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Publication Account

Date 1977

Event ID 1018425

Category Descriptive Accounts

Type Publication Account


Oliver Cromwell undertook construction of a citadel at Inverness in an effort to overawe the Highlands. Begun in 1652, it took five years to finish. When completed, the citadel was a five-cornered structure with bastions and a wet ditch on four sides, the fifth being washed by the river. Inside the compound was a quartet of buildings providing accommodation for 1, 000 troops, a church, magazine and stores. The principal gateway of the citadel faced north with a sally port on the opposite side facing the burgh. Stone for the project came from nearby ecclesiastical centres: Beauly, Kinloss, St. Mary's Chapel and the Dominican Friary. The area is largely mutilated with only portions of the northeast and northwest bastions and part of the north rampart surviving. A rather curious clock-tower stands in what was the citadel compound. It is an almost square tower of ashlar masonry, surmounted by a slated belfry and with a weathervane, dating perhaps from the eighteenth century (Ordnance Survey, Record Cards, Reference NH 64 NE 4).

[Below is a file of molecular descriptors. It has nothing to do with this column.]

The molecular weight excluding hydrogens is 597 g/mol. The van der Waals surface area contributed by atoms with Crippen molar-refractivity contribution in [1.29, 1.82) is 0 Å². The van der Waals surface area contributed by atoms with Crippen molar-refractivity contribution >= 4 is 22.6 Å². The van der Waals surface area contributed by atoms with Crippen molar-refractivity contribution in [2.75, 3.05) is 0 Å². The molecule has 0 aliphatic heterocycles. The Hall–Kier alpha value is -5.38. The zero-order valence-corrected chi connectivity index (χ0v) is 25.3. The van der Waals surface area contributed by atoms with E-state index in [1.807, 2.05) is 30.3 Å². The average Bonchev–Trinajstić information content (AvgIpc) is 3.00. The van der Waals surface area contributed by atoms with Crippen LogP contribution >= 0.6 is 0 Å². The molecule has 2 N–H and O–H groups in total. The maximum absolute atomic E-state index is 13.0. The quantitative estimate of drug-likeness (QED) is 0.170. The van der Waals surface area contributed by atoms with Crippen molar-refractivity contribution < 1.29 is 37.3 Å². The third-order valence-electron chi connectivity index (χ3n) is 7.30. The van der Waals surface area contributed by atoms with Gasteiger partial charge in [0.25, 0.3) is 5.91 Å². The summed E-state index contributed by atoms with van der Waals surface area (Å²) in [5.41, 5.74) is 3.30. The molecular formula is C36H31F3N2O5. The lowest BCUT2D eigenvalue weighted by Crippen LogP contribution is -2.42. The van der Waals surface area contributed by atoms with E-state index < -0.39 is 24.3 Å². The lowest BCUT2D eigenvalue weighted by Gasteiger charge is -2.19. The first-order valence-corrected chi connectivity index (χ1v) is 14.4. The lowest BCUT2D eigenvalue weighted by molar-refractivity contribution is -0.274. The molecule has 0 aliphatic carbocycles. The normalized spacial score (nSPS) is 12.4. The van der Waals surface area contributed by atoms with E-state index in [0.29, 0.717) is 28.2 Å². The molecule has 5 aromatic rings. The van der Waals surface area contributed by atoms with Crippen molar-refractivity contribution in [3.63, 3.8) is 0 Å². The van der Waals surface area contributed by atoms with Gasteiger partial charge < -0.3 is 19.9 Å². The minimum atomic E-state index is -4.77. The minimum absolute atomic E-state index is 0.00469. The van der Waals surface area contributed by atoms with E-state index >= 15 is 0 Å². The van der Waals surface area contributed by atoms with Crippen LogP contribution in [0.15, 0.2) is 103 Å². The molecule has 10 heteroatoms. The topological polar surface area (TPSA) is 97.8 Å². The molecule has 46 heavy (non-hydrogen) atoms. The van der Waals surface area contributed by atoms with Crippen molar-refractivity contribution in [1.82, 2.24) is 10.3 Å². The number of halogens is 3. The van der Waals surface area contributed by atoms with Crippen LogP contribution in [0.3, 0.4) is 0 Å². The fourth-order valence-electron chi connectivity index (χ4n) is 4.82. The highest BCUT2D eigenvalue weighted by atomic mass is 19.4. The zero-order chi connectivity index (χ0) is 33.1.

Information from ‘Historic Inverness: The Archaeological Implications of Development’ (1977).

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